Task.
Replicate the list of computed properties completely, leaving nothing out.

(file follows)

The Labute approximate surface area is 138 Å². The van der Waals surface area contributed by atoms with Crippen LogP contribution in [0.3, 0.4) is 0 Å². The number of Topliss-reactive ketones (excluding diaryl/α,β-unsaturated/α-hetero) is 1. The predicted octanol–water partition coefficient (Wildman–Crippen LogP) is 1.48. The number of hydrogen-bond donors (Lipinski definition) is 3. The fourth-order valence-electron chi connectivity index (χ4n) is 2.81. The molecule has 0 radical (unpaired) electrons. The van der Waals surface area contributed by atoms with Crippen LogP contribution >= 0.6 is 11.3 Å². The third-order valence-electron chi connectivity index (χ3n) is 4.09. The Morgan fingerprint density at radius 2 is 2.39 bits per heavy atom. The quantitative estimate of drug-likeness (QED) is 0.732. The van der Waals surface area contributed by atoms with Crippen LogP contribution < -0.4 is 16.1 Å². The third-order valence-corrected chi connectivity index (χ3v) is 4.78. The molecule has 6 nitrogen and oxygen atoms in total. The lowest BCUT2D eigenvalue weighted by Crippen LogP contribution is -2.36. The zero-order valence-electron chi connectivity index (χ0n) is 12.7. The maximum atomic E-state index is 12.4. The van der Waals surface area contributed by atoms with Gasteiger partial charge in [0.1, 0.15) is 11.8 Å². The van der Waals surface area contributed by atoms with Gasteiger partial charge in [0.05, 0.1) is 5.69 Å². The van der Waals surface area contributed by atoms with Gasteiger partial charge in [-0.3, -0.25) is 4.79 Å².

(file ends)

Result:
The Labute approximate surface area is 138 Å². The van der Waals surface area contributed by atoms with Crippen LogP contribution in [0.3, 0.4) is 0 Å². The number of Topliss-reactive ketones (excluding diaryl/α,β-unsaturated/α-hetero) is 1. The predicted octanol–water partition coefficient (Wildman–Crippen LogP) is 1.48. The number of hydrogen-bond donors (Lipinski definition) is 3. The fourth-order valence-electron chi connectivity index (χ4n) is 2.81. The molecule has 0 radical (unpaired) electrons. The van der Waals surface area contributed by atoms with Crippen LogP contribution >= 0.6 is 11.3 Å². The third-order valence-electron chi connectivity index (χ3n) is 4.09. The Morgan fingerprint density at radius 2 is 2.39 bits per heavy atom. The quantitative estimate of drug-likeness (QED) is 0.732. The van der Waals surface area contributed by atoms with Crippen LogP contribution < -0.4 is 16.1 Å². The third-order valence-corrected chi connectivity index (χ3v) is 4.78. The molecule has 6 nitrogen and oxygen atoms in total. The lowest BCUT2D eigenvalue weighted by Crippen LogP contribution is -2.36. The zero-order valence-electron chi connectivity index (χ0n) is 12.7. The maximum atomic E-state index is 12.4. The van der Waals surface area contributed by atoms with Gasteiger partial charge in [0.1, 0.15) is 11.8 Å². The van der Waals surface area contributed by atoms with Gasteiger partial charge in [0.05, 0.1) is 5.69 Å². The van der Waals surface area contributed by atoms with Gasteiger partial charge in [-0.3, -0.25) is 4.79 Å².